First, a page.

While it would be sacrilegious to compare it to Mike Weaver’s 15th-round knockout over “Big” John Tate in 1980 or Jake LaMotta’s 15th-round rally to stop Laurent Dauthuille in 1950, it doesn’t get any closer than 1 second in the final round of any title fight.

Runner-up: Wladimir Klitschko KO 7 Calvin Brock: How do you make a 6-foot-2, 225-pound man’s ears wiggle, his lips spin like Hula-Hoops and his cheeks look like he’s in a centrifuge? If you’re 6-6, 245-pound Klitschko, 47-3 (42), you just land a huge overhand right to the jaw of that man, in this case, Brock.

It may not have made as good a photograph as Rocky Marciano’s famous right hand to Jersey Joe Walcott’s jaw in 1952, but it was awe-inspiring nonetheless.

Trainer of the Year: Emanuel Steward. All one has to do is look at the job Steward has done with IBF heavyweight beltholder Klitschko. Steward has transformed “Dr. Steelhammer” from Frankenstein into a worthy boxer-puncher.

And while there are those who believe Winky Wright actually deserved to beat Steward’s fighter Jermain Taylor (the bout for Taylor’s middleweight championship was declared a draw), that’s just not fair.

Steward prepared a perfect fight plan to beat Wright -movement, hand speed and combination punching – which Taylor executed and should’ve earned the decision.

Maybe his marquee Kronk fighters like Thomas Hearns and Milton McCrory have come and gone, but the master teacher still remains and under Steward’s capable tutelage, there’s no saying how much further Klitschko and Taylor can go.

Boxing Book of the Year: “Atlas.” The sub-title to this book says it all – “From the Streets to the Ring: A Son’s Struggle to Become a Man.” Narrated with the same articulate, no B.S. style that trainer and ESPN2 Friday Night Fights analyst Teddy Atlas brings to his viewers, this book is a must-have for all boxing fans.

Filled with his inimitable philosophy and psychology, Atlas fills his memoir with history, behind-the-scenes anecdotes and touching self-disclosure. From living life on the wrong side of the tracks to becoming a pillar of society, Atlas’ story is so compelling that you won’t put the book down until you’ve turned the final page.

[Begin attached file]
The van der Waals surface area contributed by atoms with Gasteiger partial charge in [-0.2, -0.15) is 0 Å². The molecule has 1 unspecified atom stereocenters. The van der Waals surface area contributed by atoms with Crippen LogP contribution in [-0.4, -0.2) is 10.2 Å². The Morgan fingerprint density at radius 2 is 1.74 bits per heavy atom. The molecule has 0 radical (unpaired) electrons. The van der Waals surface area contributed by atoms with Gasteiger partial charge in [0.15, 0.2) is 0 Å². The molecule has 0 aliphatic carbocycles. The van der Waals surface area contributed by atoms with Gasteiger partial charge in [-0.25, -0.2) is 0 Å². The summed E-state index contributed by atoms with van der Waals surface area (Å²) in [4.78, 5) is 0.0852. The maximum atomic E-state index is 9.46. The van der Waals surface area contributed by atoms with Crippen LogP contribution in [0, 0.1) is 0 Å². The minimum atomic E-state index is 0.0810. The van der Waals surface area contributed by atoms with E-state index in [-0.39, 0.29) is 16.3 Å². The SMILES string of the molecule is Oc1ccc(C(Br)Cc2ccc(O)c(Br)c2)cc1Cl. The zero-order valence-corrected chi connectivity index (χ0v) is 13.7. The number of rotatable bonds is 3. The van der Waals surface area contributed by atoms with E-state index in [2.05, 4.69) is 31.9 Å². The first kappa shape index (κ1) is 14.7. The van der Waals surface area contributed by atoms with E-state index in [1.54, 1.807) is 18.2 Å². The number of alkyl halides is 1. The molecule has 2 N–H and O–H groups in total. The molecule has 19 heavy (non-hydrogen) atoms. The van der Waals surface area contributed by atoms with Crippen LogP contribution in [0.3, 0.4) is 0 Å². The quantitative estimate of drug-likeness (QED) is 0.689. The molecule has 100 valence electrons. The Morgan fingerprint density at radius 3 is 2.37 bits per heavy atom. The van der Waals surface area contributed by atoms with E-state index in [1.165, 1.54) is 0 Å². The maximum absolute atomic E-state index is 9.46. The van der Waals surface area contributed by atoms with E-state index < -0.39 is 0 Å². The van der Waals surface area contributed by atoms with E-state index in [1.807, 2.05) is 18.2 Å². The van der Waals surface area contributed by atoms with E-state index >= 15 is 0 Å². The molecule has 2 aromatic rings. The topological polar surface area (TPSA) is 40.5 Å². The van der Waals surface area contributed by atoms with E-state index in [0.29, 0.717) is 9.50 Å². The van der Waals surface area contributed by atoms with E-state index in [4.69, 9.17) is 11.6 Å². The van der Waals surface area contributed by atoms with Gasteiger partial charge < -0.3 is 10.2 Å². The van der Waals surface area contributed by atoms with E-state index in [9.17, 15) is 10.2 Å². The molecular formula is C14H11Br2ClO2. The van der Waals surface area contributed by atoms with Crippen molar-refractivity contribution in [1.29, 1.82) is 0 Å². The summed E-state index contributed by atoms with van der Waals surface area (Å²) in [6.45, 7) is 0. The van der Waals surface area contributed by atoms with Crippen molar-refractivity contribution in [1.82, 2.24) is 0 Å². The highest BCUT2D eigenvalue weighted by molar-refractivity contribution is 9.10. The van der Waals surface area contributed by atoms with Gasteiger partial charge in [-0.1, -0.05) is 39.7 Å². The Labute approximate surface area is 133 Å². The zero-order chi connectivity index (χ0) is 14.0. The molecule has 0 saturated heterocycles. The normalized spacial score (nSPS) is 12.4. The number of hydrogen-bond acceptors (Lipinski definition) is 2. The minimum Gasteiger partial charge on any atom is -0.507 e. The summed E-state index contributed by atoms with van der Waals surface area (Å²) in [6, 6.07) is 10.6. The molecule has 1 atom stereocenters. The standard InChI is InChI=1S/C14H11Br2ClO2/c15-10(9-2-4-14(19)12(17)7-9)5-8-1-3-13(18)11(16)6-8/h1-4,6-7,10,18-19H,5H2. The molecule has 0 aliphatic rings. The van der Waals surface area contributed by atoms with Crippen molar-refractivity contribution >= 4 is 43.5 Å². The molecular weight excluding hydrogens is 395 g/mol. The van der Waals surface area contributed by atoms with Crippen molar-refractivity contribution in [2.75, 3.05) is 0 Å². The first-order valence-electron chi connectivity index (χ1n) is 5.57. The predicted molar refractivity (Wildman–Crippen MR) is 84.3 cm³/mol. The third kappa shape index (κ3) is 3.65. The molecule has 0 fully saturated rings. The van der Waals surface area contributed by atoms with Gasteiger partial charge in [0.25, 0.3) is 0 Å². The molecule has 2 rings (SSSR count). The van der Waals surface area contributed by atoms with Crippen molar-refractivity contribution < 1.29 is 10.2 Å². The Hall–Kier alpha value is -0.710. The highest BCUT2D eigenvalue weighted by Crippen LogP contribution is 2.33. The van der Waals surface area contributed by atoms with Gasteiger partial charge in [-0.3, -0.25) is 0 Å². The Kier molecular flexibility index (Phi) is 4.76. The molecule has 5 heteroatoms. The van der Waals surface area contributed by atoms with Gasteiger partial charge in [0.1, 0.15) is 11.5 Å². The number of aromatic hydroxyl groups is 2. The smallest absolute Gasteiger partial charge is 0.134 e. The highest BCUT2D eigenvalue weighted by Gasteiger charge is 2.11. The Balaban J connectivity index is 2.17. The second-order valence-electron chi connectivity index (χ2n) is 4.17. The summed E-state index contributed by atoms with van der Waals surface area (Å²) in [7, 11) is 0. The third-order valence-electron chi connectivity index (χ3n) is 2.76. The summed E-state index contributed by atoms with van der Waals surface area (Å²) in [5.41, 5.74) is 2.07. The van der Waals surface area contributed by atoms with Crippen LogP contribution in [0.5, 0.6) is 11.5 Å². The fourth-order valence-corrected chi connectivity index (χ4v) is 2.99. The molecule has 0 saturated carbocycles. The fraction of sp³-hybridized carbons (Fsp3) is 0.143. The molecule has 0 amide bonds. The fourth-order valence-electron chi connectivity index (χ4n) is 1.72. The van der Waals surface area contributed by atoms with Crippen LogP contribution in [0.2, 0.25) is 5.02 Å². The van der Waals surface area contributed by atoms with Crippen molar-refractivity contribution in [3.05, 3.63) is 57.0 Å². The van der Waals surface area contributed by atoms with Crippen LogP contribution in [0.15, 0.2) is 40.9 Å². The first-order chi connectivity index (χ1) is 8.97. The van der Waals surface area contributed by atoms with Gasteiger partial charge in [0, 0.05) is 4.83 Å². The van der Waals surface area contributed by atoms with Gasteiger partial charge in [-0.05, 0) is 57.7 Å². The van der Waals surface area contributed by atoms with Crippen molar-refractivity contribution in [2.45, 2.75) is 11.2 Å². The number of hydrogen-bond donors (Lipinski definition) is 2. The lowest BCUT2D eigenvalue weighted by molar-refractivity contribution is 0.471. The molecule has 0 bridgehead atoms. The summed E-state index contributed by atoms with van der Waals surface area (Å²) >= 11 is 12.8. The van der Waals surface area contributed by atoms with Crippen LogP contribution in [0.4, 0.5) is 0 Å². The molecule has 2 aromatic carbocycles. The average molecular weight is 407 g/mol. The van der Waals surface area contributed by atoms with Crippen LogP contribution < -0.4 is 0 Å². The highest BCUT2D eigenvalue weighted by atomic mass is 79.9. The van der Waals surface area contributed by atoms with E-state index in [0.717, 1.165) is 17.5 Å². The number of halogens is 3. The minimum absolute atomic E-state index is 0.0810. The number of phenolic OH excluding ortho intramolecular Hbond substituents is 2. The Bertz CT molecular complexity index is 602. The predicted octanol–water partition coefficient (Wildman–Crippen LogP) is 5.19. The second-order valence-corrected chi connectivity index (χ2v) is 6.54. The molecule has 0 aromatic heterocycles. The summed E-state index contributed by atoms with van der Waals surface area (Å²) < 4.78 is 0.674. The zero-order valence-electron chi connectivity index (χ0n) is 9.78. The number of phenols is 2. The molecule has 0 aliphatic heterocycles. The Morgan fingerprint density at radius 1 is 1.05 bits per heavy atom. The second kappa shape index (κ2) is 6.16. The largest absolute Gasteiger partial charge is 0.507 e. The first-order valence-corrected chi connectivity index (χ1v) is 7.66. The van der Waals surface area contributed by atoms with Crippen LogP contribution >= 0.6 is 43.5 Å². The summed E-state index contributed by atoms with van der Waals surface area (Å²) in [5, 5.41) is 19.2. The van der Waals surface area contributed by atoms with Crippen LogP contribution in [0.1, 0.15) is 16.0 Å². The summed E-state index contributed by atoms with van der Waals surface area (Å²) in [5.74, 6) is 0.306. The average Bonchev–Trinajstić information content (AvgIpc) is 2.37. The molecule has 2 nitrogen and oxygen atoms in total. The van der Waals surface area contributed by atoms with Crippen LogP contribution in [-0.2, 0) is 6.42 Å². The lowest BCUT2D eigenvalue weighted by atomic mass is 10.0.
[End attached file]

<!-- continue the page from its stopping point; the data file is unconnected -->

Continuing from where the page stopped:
Disappointment of the Year: Weight-Gate I. It was to be this generation’s version of the Rocky Graziano-Tony Zale trilogy. Corrales-Castillo III was etched in for June 3, but what was every fight fan’s fantasy turned into a headache, upset stomach and diarrhea all rolled up into one.

Short of giving blood – and that was one of the options he considered – Castillo dropped all the weight he could and still came in overweight. Corrales, who had killed himself to make 135 and had been stopped in the pair’s second meeting when Castillo had come in heavy, decided against further handicapping himself and turned down the fight.

But just when it couldn’t get any worse…

Disappointment of the Year II: Joel Casamayor-Corrales III. Just when it couldn’t get any worse, it did. It was Corrales who couldn’t make weight against Casamayor and what followed was a lethargic performance, won by Casamayor.

The powers that be are currently thinking of re-inventing the wheel by going back to same-day weigh-ins, which were dropped because boxers were too dehydrated to make weight and fight the same day.

Now, with boxers re-hydrating and gaining 15-20 pounds, it’s become an unfair advantage for some. But what will promoters do now if they wait until the last day and a fighter can’t make weight?

The WBC now has several weigh-ins leading up to the final weigh-in. What will they think of next.

Disappointment of the Year III: Where did you go, Ricky Hatton? After steamrolling Kostya Tszyu in 2005, Hatton, last year’s Fighter of the Year, moved up to welterweight and won a lackluster affair over WBA titlist Luis Collazo in May.

Then Hatton, 41-0 (30), fell off the radar and was inactive the rest of the year – not exactly the way to add one’s newly won superstar status.

Saying he was fighting too heavy at 147, Hatton will fight Juan Urango for “The Hitman’s” old IBF 140-pound strap on Jan. 20. The upshot is that Hatton and Castillo will most likely meet this summer – if Hatton gets by Urango and Castillo can defeat Herman Ngoudjo (also on Jan. 20).

That fight, along with Floyd Mayweather-Oscar De La Hoya on May 5, should make up for a tepid 2006.